Skip navigation
nissanpromo_web.png

Never Miss Another Putt with Nissan’s Self-Driving Golf Ball

The ball employs ProPilot 2.0 driver-assistance technology, as featured in the new Nissan Skyline.

The ProPILOT golf ball, a concept based on Nissan’s ProPILOT 2.0 driver-assistance technology, is guaranteed to find the hole on the first putt, every time, regardless of how bad your aim is or whether you hit the ball hard enough or too hard. In every case, it will automatically make all of the course corrections needed to put the ball in the hole.

Here’s how it works: A camera with a clear overhead view detects where the ball is in relation to the cup. When the ball—which has a built-in electric motor—is hit, a monitoring system calculates the correct route to the cup and adjusts its trajectory. Then, just like the autonomous driving features that keep a car following the road while driving, the golf ball stays on the correct route until dropping into the hole, according to the automaker.

Featured in the new Nissan Skyline, sold in the U.S. as the Infiniti Q50, ProPilot 2.0 driver-assistance technology utilizes Renesas’ R-Car automotive system-on-chip (SoC) and RH850 automotive control microcontroller (MCU) to implement self-driving functionality in the electronic control units (ECUs) that handle driving judgment and response.

Designed for on-ramp to off-ramp highway driving, ProPILOT 2.0, a Level 3 autonomous drive system, engages with the vehicle’s navigation system to help maneuver the car according to a predefined route on designated roadways. For the first time on a Nissan vehicle, the system also enables hands-off driving while cruising in a single lane.

How Does It Work?

Compared to the current ProPILOT system, available in models like the 2019 Altima sedan, the next generation of ProPilot uses a wider range of sensors: seven cameras, five radar sensors, and 12 sonar sensors combined with a 3D high-definition mapping navigation system. The system creates a 360-degree image of the car’s surroundings. The technology can pinpoint the car's location to within five centimeters, according to Nissan.

ProPILOT 2.0 can maintain the vehicle’s lane position and adjust steering, braking, and acceleration to suit driving conditions. If the system detects a slower vehicle up ahead, it uses its sensor array to determine if it’s safe to pass. Visual and audio cues are relayed to the driver, letting him/her know when it’s safe to attempt a passing maneuver.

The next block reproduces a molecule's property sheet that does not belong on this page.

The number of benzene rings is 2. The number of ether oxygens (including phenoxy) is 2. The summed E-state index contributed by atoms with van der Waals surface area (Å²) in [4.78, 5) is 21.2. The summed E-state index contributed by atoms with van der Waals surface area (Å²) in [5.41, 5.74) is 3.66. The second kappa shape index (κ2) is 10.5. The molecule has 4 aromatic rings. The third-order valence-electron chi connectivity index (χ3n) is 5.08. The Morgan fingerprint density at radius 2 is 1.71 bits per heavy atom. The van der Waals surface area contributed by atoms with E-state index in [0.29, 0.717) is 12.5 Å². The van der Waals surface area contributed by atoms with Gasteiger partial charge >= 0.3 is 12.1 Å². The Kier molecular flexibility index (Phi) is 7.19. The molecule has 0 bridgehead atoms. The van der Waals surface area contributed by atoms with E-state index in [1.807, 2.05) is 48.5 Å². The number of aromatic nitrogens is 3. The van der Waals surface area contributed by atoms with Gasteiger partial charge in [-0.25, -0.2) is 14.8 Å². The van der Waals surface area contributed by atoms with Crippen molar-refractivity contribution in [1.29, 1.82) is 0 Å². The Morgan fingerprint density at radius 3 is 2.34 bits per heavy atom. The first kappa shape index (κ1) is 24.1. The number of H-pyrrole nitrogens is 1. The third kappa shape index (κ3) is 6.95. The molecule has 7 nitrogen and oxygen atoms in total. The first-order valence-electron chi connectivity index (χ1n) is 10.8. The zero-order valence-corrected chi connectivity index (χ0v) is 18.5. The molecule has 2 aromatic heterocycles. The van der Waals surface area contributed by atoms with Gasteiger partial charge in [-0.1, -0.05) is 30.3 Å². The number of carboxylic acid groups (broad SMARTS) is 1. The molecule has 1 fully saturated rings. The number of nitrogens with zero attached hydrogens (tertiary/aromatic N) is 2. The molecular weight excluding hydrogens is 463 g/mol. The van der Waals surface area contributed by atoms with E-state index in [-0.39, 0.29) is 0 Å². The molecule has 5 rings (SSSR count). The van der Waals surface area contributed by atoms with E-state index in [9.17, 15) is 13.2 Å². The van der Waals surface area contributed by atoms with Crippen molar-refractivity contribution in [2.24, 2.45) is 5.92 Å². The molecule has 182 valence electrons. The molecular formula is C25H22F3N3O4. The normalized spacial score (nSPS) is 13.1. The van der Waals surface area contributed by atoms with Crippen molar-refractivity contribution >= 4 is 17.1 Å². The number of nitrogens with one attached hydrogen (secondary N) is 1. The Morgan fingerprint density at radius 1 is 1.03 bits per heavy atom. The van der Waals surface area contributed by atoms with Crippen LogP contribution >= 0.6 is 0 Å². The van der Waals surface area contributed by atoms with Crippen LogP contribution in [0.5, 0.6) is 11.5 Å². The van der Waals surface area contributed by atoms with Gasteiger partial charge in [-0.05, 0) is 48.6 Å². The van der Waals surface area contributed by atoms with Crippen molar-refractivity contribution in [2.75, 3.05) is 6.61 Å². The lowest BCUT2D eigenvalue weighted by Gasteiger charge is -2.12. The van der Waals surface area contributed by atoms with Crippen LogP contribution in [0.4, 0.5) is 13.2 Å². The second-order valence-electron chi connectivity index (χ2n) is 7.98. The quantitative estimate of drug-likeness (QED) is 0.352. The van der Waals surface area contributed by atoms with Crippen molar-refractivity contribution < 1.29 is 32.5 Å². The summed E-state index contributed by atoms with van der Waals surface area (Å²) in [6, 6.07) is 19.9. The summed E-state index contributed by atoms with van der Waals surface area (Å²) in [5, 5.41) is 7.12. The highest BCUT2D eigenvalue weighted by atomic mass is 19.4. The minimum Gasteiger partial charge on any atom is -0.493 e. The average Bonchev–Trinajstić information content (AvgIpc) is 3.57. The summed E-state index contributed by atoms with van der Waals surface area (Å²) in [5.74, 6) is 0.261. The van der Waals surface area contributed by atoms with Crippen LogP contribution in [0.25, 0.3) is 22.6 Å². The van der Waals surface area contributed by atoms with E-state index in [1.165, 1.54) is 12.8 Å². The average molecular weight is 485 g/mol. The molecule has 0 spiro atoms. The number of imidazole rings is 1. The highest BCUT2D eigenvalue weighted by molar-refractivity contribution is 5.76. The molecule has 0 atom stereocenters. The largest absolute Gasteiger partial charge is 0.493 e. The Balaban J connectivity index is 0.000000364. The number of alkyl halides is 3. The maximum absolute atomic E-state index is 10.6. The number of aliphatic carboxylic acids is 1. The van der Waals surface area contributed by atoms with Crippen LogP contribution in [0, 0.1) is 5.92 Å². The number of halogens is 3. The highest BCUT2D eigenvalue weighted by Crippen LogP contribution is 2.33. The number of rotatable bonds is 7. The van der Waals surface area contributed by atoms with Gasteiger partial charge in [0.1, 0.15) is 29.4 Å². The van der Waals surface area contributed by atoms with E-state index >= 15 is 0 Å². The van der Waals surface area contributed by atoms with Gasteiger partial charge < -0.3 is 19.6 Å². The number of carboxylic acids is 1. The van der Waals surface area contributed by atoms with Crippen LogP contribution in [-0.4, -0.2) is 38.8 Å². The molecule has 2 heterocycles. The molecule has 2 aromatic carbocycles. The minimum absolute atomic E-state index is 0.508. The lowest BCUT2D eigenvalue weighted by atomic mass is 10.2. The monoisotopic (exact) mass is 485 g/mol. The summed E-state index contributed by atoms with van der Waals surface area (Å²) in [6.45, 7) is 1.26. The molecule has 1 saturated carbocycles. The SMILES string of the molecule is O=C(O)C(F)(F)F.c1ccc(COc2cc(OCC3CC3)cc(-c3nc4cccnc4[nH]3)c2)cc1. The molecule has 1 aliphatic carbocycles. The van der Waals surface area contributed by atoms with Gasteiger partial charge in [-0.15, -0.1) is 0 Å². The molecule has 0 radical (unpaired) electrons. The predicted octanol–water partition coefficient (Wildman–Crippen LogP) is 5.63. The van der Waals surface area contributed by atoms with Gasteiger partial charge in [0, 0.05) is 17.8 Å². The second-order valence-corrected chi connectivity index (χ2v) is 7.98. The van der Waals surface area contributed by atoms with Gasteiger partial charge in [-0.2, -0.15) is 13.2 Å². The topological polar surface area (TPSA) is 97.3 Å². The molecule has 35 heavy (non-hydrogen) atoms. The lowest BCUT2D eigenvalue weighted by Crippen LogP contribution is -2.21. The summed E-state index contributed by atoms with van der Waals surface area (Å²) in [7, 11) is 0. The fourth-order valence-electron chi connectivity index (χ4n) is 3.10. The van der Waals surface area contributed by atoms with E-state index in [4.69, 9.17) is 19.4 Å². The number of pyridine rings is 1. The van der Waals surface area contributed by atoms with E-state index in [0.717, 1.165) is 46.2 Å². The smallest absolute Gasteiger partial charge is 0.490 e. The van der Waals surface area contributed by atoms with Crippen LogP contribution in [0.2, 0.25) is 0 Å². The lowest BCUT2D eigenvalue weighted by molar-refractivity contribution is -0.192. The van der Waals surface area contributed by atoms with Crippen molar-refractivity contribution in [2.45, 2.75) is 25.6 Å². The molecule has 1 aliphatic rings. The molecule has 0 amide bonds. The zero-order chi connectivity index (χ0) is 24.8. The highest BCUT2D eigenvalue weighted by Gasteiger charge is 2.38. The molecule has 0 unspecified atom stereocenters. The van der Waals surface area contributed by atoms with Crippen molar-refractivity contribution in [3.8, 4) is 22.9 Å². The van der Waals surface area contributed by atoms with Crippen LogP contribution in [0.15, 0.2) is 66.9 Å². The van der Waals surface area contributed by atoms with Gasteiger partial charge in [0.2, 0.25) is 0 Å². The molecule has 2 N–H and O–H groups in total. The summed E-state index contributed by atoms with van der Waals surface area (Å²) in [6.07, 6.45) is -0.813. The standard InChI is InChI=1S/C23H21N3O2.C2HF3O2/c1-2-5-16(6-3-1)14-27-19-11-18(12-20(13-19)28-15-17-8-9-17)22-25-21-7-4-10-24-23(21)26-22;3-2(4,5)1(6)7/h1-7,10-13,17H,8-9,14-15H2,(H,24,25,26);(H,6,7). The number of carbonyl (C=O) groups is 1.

When the car has determined it’s safe to pass, the driver can agree by placing both hands on the steering wheel and activating a steering wheel-mounted switch. Upon the driver's confirmation, the vehicle will move into the passing lane.

Self-Parking

Nissan's ProPILOT golf ball is the latest in a series of concepts inspired by Nissan Intelligent Mobility technologies. Nissan’s “self-parking” slippers, tables, and floor cushions combine the traditional hospitality of a Japanese inn with autonomous driving technology.

At first glance, the ProPILOT ryokan looks like any other traditional Japanese inn. Slippers are neatly lined up at the foyer, where guests remove their shoes. Tatami rooms are furnished with low tables and floor cushions for sitting. What sets this ryokan apart is that the slippers, tables, and cushions are rigged with a special version of Nissan's ProPILOT Park autonomous parking technology. When not in use, they automatically return to their designated spots at the push of a button.

nissan-self-parking-slippers_web.png

Nissan's self-parking slippers.

Similarly, the self-driving office chairs that Nissan previously demonstrated also are meant to give drivers a better sense of how an autonomous driving system will work. Called the "Intelligent Parking Chair," the concept is inspired by Nissan’s intelligent park-assist technology that allows drivers to park their vehicles using automatic steering.

The chair includes a roller to help it rotate 360 degrees paired with a system that indicates the target position. Four cameras placed on the room's ceiling generate a bird's-eye view to wirelessly transmit the chair's position and its route to a destination. With this innovation in office technology, Japanese businessmen are now freed from the sometimes troublesome task of arranging chairs for meetings.

SourceESB banner with caps

Hide comments

Comments

  • Allowed HTML tags: <em> <strong> <blockquote> <br> <p>

Plain text

  • No HTML tags allowed.
  • Web page addresses and e-mail addresses turn into links automatically.
  • Lines and paragraphs break automatically.
Publish